Soper made the completely true point that we work hard to spend the money that we work long hours to earn to enable us to consume luxuries to help us relax and buy time. We might buy a huge flat screen television because we feel like we deserve it for working hard all day. Just like I explained in a previous post, many of the items we purchase are allowing us to ‘buy time’, therefore creating this cycle of work and consumption. If only we slowed down, Soper says, and allowed ourselves to enjoy the simple things in life, then maybe we wouldn’t need to consume so much.

To make the idea of decreased consumption more appealing, we must not advocate a restricted and reduced mode of living, but emphasise the pleasures consumerism denies and the displeasures it generates. Affluence itself is compromised by stress, time-scarcity, obesity, ill-heath and pollution. We could each work for fewer hours, and allow more people to be in employment, thus sharing out the wealth. As Soper states, alternative hedonism responds to the current crisis as an opportunity to move towards a fairer and more life enhancing use of resources. Her ideas might be optimistic, but her reality is far from it. Soper is well aware that a radical overhaul of the current system is unlikely, but I for one found her ideas inspiring. Perhaps regression to a more sustainable future, and therefore a return to the ‘good life’ is the only way forward.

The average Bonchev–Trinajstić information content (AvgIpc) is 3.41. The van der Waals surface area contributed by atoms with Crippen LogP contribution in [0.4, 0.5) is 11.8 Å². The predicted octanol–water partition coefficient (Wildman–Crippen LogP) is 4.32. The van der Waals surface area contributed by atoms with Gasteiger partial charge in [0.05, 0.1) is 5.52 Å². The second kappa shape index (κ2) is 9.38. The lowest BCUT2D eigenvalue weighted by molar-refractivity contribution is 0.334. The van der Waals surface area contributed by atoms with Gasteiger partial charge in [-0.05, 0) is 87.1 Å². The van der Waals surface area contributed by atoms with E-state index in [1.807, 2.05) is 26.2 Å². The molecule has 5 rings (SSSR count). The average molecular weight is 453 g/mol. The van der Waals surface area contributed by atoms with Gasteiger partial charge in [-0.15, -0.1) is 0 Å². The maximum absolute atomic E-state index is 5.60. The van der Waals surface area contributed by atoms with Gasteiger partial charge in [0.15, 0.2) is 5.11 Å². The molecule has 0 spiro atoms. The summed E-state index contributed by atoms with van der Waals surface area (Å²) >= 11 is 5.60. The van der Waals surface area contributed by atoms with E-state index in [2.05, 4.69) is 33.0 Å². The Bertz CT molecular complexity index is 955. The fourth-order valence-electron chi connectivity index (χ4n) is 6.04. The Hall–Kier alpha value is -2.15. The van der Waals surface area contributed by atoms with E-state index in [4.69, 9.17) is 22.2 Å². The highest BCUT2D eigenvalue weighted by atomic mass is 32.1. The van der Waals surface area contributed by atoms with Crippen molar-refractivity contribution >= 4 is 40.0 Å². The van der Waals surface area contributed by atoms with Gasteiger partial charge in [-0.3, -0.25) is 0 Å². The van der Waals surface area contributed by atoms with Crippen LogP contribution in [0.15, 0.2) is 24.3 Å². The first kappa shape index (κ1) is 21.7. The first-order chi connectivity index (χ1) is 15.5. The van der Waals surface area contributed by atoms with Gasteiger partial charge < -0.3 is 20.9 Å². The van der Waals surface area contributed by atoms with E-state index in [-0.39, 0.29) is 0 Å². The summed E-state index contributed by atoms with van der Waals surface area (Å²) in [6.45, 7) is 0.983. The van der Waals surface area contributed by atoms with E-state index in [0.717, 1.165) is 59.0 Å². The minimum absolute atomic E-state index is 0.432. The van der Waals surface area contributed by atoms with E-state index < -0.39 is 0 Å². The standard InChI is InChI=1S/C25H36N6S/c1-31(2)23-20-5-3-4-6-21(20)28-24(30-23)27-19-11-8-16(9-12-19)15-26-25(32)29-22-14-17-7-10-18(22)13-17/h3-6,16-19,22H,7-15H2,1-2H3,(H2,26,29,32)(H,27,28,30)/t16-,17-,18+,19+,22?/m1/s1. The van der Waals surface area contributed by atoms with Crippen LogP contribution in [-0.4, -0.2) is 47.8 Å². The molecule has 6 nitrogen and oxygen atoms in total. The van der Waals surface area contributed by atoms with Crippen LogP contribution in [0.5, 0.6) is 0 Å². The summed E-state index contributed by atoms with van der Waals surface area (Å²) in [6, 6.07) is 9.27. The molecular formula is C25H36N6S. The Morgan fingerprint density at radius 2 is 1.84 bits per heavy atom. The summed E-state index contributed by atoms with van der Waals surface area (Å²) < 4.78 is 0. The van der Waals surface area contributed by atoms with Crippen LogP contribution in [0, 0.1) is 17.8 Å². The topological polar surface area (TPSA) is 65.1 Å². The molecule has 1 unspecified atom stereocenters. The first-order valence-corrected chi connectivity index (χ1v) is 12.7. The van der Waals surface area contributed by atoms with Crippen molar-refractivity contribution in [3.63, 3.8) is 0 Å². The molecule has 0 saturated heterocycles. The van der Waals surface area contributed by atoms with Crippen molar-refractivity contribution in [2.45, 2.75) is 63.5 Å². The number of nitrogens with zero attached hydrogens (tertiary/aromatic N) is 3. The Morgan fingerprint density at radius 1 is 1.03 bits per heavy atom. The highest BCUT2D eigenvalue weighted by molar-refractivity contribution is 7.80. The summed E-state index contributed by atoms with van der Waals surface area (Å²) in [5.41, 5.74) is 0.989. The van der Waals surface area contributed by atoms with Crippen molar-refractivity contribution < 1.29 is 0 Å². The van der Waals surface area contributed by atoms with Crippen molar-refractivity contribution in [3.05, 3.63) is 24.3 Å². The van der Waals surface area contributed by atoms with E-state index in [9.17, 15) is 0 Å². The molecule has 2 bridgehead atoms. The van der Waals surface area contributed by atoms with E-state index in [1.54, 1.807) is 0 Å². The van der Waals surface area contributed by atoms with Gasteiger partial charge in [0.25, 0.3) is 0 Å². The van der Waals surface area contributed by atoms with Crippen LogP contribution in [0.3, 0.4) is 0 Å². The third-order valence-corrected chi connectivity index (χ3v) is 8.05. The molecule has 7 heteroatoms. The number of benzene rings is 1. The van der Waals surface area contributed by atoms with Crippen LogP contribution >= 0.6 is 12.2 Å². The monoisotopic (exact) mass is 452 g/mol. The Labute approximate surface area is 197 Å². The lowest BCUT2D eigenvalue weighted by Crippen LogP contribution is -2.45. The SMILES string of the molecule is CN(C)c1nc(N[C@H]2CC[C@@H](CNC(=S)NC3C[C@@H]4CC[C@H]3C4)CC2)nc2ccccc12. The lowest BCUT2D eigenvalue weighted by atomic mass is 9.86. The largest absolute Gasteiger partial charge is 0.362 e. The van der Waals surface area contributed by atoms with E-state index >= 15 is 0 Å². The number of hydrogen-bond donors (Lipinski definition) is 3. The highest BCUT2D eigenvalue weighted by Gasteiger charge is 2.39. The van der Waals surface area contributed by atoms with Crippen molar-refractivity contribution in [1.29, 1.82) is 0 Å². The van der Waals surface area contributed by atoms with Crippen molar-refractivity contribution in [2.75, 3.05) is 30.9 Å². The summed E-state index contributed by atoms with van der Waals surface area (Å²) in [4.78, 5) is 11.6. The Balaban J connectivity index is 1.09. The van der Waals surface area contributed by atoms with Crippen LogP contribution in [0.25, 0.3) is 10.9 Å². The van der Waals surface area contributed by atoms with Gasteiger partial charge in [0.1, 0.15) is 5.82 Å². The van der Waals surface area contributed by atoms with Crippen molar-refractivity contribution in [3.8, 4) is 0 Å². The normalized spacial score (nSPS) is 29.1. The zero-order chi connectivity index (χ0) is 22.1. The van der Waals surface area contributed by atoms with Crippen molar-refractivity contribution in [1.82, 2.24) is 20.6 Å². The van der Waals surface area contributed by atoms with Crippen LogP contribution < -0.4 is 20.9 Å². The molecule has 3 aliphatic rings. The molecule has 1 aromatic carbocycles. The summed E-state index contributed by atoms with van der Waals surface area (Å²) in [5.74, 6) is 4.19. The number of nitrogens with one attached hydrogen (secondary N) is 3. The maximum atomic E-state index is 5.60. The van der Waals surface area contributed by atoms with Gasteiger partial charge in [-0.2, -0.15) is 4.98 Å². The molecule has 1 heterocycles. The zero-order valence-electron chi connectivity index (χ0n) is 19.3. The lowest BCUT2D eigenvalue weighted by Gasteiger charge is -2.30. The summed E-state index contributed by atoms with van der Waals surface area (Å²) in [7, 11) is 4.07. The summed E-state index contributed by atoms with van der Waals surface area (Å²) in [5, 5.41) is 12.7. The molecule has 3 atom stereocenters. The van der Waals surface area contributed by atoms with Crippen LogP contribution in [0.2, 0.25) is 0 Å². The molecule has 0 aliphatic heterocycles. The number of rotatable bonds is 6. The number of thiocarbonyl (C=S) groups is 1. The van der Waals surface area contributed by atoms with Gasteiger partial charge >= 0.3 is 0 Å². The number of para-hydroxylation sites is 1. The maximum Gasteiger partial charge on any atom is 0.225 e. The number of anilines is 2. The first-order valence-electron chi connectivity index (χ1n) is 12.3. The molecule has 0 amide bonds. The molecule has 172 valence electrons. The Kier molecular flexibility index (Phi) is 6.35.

Recommended reading:

‘Alternative Hedonism, Cultural Theory and the Role of Aesthetic Revisioning’, Cultural Studies, Vol.22, no. 5, September 2008

‘Conceptualizing Needs in the Context of Consumer Politics’, Journal of Consumer Policy, volume 29, number 4, 2006, pp. 355-372

The Politics and Pleasures of Consuming Differently, co-editor with Lyn Thomas and Martin Ryle, Palgrave, 2009